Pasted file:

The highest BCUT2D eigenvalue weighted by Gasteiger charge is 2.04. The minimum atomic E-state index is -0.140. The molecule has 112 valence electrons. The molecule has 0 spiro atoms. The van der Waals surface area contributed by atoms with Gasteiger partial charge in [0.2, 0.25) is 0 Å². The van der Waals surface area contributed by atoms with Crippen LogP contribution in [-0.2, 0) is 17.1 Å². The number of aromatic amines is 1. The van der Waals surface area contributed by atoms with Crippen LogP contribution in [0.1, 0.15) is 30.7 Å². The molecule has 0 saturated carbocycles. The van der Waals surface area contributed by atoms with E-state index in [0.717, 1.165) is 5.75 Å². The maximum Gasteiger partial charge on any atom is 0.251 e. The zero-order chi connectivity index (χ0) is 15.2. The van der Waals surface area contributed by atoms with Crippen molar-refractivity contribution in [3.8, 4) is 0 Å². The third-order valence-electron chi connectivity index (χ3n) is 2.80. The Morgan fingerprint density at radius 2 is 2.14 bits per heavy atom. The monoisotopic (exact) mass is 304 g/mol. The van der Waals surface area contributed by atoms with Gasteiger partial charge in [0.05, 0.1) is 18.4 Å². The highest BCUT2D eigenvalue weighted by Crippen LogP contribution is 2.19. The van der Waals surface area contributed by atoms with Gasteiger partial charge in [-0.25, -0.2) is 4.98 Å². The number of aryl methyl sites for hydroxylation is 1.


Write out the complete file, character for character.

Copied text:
The highest BCUT2D eigenvalue weighted by Gasteiger charge is 2.04. The minimum atomic E-state index is -0.140. The molecule has 112 valence electrons. The molecule has 0 spiro atoms. The van der Waals surface area contributed by atoms with Gasteiger partial charge in [0.2, 0.25) is 0 Å². The van der Waals surface area contributed by atoms with Crippen LogP contribution in [-0.2, 0) is 17.1 Å². The number of aromatic amines is 1. The van der Waals surface area contributed by atoms with Crippen LogP contribution in [0.1, 0.15) is 30.7 Å². The molecule has 0 saturated carbocycles. The van der Waals surface area contributed by atoms with E-state index in [0.717, 1.165) is 5.75 Å². The maximum Gasteiger partial charge on any atom is 0.251 e. The zero-order chi connectivity index (χ0) is 15.2. The van der Waals surface area contributed by atoms with Crippen molar-refractivity contribution in [3.8, 4) is 0 Å². The third-order valence-electron chi connectivity index (χ3n) is 2.80. The Morgan fingerprint density at radius 2 is 2.14 bits per heavy atom. The monoisotopic (exact) mass is 304 g/mol. The van der Waals surface area contributed by atoms with Gasteiger partial charge in [0.05, 0.1) is 18.4 Å². The highest BCUT2D eigenvalue weighted by Crippen LogP contribution is 2.19. The van der Waals surface area contributed by atoms with Gasteiger partial charge in [-0.25, -0.2) is 4.98 Å². The number of aryl methyl sites for hydroxylation is 1.